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I would like to create some kind of feature matrix with available classes in columns and implemented features as rows. Problem is, that the class names are quite long.

Rotating them by 90° simply looked quite silly, so am looking for alternate ideas.

The only idea I had so far was to write the heading text horizontally with a arrow (or similar) matching the "heading row" with a column. But frankly I have no idea how to do something like this in latex.

An minimal example of my naive approach looks like this.

\documentclass{beamer}

\usepackage{tabularx}

% I am actually using a custom theme
% The space ``wasted'' is similar for PaloAlto though
\usetheme{PaloAlto}

\begin{document}
\frame
{
  \frametitle{Comparision of boost implemented graph classes}
  \begin{tabularx}{\textwidth}{X c c c}
    %
    % Column Headers, first column is empts
    %
    & \rotatebox{90}{adjacency\_list}
    & \rotatebox{90}{adjacency\_matrix}
    & \rotatebox{90}{compressed\_sparse\_row\_graph}      \\

    %
    % Rows, I suspect I need about 10
    % Class               adjlist          adjmatrix     csrg
    \hline 
    AdjacencyGraph        & Yes            & No          & Yes \\
    Interface \#2         & Yes            & No          & Yes \\
    Interface \#3         & Yes            & No          & Yes \\
    Interface \#4         & Yes            & No          & Yes \\
    Interface \#5         & Yes            & No          & Yes \\
    Interface \#6         & Yes            & No          & Yes \\
    Interface \#7         & Yes            & No          & Yes \\
    Interface \#8         & Yes            & No          & Yes \\
    Interface \#9         & Yes            & No          & Yes \\
    % Rest omitted
  \end{tabularx}
}
\end{document}

If its important: I am doing this for a presentation with beamer.

share|improve this question
    
I was going to suggest using sidewaystable from rotating package, but for beamer, this isn't an option... –  Seamus Mar 8 '11 at 19:06
    
Sadly anything involving rotating the projector is indeed not quite an option. [SCNR] –  Marcus Riemer Mar 8 '11 at 19:19
    
make a running minimal example and do not show only a fragment of your code –  Herbert Mar 8 '11 at 19:25
    
See the related question "Formatting table". –  Martin Scharrer Mar 8 '11 at 19:44
    
@Herbert: Done, I hope this does compile everywhere. I only tried pdflatex, as I am only interested in pdf output. –  Marcus Riemer Mar 8 '11 at 19:44
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2 Answers

up vote 9 down vote accepted

Here's an example using your idea of putting the headers horizontally and connecting them to the columns with arrows:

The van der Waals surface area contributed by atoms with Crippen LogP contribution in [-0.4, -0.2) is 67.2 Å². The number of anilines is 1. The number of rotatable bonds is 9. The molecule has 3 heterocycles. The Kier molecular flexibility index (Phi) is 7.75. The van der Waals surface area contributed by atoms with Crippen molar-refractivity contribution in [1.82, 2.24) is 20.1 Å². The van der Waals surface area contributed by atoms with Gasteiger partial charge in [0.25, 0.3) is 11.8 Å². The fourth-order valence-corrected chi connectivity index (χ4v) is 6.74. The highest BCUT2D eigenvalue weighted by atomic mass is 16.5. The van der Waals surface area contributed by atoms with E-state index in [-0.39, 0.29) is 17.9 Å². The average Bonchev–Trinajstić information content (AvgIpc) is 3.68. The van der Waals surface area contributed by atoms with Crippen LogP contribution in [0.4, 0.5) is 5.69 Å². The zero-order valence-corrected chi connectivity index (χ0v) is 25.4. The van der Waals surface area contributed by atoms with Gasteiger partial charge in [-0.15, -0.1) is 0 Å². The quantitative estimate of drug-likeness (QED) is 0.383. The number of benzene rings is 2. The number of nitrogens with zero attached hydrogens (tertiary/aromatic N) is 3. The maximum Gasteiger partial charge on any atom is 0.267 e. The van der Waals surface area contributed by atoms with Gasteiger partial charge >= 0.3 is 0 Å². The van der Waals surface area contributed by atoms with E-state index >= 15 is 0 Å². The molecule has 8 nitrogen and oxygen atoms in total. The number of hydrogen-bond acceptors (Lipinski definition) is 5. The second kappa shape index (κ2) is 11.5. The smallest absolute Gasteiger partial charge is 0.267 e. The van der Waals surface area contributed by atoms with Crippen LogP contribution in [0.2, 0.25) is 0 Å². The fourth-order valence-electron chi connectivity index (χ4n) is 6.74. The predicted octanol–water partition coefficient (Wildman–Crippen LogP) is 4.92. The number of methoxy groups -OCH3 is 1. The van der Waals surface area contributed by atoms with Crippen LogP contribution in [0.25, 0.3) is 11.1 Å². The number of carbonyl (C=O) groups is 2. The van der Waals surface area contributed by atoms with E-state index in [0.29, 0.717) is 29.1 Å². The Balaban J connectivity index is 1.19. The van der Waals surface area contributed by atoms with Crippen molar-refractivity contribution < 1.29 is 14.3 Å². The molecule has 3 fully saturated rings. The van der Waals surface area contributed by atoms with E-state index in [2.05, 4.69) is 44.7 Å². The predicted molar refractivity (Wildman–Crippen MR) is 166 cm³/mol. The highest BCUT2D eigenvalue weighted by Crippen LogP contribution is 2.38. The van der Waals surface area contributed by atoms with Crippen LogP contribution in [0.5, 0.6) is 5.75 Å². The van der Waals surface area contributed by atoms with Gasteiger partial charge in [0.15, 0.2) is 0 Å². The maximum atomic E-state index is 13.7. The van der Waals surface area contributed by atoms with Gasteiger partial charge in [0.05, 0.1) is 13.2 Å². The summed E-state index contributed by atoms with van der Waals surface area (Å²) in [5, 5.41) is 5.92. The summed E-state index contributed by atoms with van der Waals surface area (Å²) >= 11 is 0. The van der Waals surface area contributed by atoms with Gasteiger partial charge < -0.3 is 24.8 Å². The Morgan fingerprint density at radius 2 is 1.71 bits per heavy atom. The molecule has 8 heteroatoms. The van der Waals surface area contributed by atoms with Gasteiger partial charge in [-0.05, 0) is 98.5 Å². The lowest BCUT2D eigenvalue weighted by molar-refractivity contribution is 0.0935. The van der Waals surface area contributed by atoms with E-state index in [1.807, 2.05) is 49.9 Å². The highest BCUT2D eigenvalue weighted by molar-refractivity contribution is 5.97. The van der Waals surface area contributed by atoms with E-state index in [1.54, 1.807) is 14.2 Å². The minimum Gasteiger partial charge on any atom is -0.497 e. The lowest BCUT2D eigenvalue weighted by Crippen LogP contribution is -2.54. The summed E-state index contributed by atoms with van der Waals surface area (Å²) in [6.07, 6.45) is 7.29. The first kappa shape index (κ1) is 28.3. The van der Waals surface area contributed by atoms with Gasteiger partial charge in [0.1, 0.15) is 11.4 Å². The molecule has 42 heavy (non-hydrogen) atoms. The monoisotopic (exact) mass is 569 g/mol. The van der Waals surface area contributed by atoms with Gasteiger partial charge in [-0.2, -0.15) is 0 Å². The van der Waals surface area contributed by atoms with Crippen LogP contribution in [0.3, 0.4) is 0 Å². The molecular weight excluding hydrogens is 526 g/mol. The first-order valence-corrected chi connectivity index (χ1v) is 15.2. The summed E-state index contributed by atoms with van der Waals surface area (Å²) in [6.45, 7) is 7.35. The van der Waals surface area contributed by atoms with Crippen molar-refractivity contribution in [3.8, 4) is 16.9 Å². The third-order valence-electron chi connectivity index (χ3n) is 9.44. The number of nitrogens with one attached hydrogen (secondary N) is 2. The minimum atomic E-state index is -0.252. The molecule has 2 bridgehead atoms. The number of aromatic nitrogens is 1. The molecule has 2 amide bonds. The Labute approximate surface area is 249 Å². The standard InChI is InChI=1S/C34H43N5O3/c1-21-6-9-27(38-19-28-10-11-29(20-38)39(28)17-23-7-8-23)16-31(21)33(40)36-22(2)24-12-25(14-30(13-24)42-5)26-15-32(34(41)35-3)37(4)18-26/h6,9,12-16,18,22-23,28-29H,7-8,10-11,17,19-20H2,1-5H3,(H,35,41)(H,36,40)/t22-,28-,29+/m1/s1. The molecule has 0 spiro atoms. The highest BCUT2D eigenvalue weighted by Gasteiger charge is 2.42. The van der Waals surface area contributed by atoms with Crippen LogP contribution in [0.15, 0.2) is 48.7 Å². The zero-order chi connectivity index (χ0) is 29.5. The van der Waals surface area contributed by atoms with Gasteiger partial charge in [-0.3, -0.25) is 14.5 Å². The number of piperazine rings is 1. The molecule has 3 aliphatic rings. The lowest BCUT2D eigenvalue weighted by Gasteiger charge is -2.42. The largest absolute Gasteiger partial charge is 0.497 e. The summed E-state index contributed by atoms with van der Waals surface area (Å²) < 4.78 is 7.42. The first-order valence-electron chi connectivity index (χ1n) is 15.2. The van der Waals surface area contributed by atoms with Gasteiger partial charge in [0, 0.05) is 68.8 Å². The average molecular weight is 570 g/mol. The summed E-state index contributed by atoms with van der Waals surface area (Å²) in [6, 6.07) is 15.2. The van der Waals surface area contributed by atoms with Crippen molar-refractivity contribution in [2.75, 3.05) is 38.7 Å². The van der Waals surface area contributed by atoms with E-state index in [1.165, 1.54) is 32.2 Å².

\documentclass{beamer}
\usepackage{tikz}
\usepackage{tabularx}
\newcommand*{\hnode}[1]{\tikz[remember picture] \node (#1) {};}
% I am actually using a similar theme
% The space ``wasted'' is similar for PaloAlto though
\usetheme{PaloAlto}

\begin{document}
\frame
{
  \frametitle{Comparision of boost implemented graph classes}
  \begin{tabular}{l}
    %
    % Column Headers, first column is empts
    %
    compressed\_sparse\_row\_graph\hnode{H3}\\
    adjacency\_matrix\hnode{H2}\\
    adjacency\_list\hnode{H1}\\
    \\
  \end{tabular}
  \begin{tabularx}{\textwidth}{X c c c}
    %
    & \hnode{C1}
    & \hnode{C2}
    & \hnode{C3}\\
    % Rows, I suspect I need about 10
    % Class               adjlist          adjmatrix     csrg
    \hline 
    AdjacencyGraph        & Yes            & No          & Yes \\
    Interface \#2         & Yes            & No          & Yes \\
    Interface \#3         & Yes            & No          & Yes \\
    Interface \#4         & Yes            & No          & Yes \\
    Interface \#5         & Yes            & No          & Yes \\
    Interface \#6         & Yes            & No          & Yes \\
    Interface \#7         & Yes            & No          & Yes \\
    Interface \#8         & Yes            & No          & Yes \\
    Interface \#9         & Yes            & No          & Yes \\
    % Rest omitted
  \end{tabularx}
\tikz[remember picture,overlay] \draw (H1)  [very thick, red,->] -| (C1);
\tikz[remember picture,overlay] \draw (H2)  [very thick, red,->] -| (C2);
\tikz[remember picture,overlay] \draw (H3)  [very thick, red,->] -| (C3);
}

\end{document}

It actually looks pretty good, if I may say so myself.

beamer slide

share|improve this answer
1  
That is indeed very impressive! Thanks alot! –  Marcus Riemer Mar 8 '11 at 20:30
add comment
& \llap{\rotatebox[origin=rb]{-30}{\small adjacency\_list}}
& \llap{\rotatebox[origin=rb]{-30}{\small adjacency\_matrix}}
& \llap{\rotatebox[origin=rb]{-30}{\small compressed\_sparse\_row\_graph}}\\

maybe a solution

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